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StartUp of the Week 2: Vidiactive – Bringing Web Video to TV

On behalf of Northern StartUp 2.0‘s StartUpOftheWeek programme, I caught up with Ben Hookway, CEO of Vidiactive to find out about his latest tech startup.

Ben Hookway's picture

Manoj: What made you launch your company? Briefly, tell us about the company history and the management team.

Ben: EV Group (previously Enterprise Ventures) were already looking at the Vidiactive project before I came on board. EV had invested in Next Device, a company I had co-founded and sold to Mentor Graphics. I had kept in touch with EV and talked about a few ideas when Vidiactive came up. Having been primarily involved in the mobile industry, I saw the emerging trends in web TV as being an area of high potential – not unlike the mobile industry a few years ago. I felt that there was the opportunity to bring some innovative thinking into the space, while also being aware of the complexities of the value chain. Ken Tindell, the CTO, was already there as was Iolo Jones, the chairman. Ken and Iolo are both really strong talents in their space. Ken has founded and exited companies and brings great perspectives on opportunities. He never does things just because that’s the way the industry has always done it – he continually challenges assumptions and brings the best, freshest thinking to a problem. Iolo has been involved with the TV industry all his career and brings a wealth of contacts and a fast track to navigating the main players we encounter. He’s been instrumental in making sure we don’t solve the wrong problem really well! Having had a good experience with EV as an investor, and seeing the strength of the team and the potential of the space I made the decision to go all in with Vidiactive.

Manoj: What problem(s) do Vidiactive solve? Why do you think Vidiactive solve the problem better than others?

Ben: We solve 2 problems:

1. Wouldn’t it be great if you could browse for and find web video on your browser, but then watch it full screen on your TV in a full TV experience?  We allow you to watch almost any web video on your TV in a full screen viewing experience. Examples here are the obvious catch up services like iPlayer, 4OD, ITV viewer and so on. We also enable the large video sites like YouTube, but crucially we also easily enable more niche sites. So if you are into cycling tv, sailing tv, angling tv, or whatever, you can now watch it in a full screen experience on your TV rather than being hunched over the lap top. As an example, our development team watched the recent England game online – only they watched it in great quality on a 42″ plasma screen TV drinking beer and eating pizza, not huddled around a laptop.

2. Wouldn’t it be great if you could manage all your the web video on your own portal on your laptop or PC browser and have your preferences reflected on the TV screen automatically? There is a lot of video content available, and its growing fast. We allow people to watch all of this on TV, but we know that managing all of this with a TV remote is impossible. We link personal video management portals with TVs. This allows you to search, forward, mark, create playlists, receive recommendations, and so on using your browser. This is how people already behave – we don’t try and change that by getting them to do complex things with a TV. You manage from your browser and your choices appear on TV UI when you switch it on. For example, at work in your lunchtime you might come across 4 pieces of web video that you want to watch. You can mark them with the Vidiactive solution and when you get home and switch on your TV you have a notification that there are 4 new pieces of video for you to watch. You then use a simple remote to select the video and watch in full screen.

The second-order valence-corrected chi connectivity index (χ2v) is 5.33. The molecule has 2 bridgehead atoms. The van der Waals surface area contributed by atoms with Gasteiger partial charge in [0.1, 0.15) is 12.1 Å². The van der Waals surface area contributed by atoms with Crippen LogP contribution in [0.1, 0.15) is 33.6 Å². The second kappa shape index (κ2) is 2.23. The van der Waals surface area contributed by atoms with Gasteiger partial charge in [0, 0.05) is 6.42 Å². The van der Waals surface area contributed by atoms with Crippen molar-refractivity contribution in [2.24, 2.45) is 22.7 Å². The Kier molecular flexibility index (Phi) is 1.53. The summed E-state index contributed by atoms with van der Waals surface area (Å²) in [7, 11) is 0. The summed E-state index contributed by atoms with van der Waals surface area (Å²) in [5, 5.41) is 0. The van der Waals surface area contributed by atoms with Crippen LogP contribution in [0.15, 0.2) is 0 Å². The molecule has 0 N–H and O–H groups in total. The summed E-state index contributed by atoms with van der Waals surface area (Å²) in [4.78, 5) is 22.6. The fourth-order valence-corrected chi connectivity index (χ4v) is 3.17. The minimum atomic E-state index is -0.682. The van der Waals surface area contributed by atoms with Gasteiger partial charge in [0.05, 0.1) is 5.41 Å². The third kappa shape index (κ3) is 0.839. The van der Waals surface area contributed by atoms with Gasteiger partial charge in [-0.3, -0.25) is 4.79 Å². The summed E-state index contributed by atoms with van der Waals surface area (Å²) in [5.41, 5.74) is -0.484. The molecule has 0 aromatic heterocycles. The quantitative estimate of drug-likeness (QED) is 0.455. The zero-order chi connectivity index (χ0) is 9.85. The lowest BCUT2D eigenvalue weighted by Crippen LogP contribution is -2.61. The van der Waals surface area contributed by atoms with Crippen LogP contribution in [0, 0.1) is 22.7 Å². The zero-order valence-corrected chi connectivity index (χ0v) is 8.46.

Manoj: Who are your key competitors? How do you differentiate from them?

Ben: We don’t believe there is anyone else implementing a solution like ours. There is however a lot of activity in the web video space. Most suffer from limitations. Many of them focus on a restricted set of video content creating a poor selection for users. The reasons for this vary, but we have unique web video playing technology which allows us to show just about anything in a proper TV format. So for example with competitive approaches, you might be able to see iPlayer, but not 4OD or YouTube or Hulu. With Vidiactive, you can see it all.  A lot of other solutions are focussed on cramming more and more interactivity and options onto the TV screen. My view is that this is the path of least resistance when you get 2 industries getting together. Internet + TV = desktop type experience on a TV screen. But this type of approach ignores 2 things;

a) The TV is a lean back experience. in the US, 50% of people who record programming on their DVR don’t skip the ads. TV is not inherently interactive.
b) TV screens are shared screens. When you share a screen you can’t a personal interaction experience

Its by understanding the above 2 points that we have come to what we believe is the most elegant solution.

Manoj: What stage are you in, in terms of execution of your plans? What are your plans for the next 12 to 18 months? What are the key challenges you are facing right now? What help do you need if any?

Ben: We’ve been going since the beginning of the year and are about to release the beta solution. We are in discussion with some major telecom and TV service suppliers about the solution, in addition to some very well known hardware companies.  We are also planning on co-exhibiting at CES in Las Vegas in January with a major technology company (to be announced!). Plans for the next 12 to 18 months are trial and then production roll-outs of the service. We are also looking at a further round of funding to accelerate the penetration into the market.

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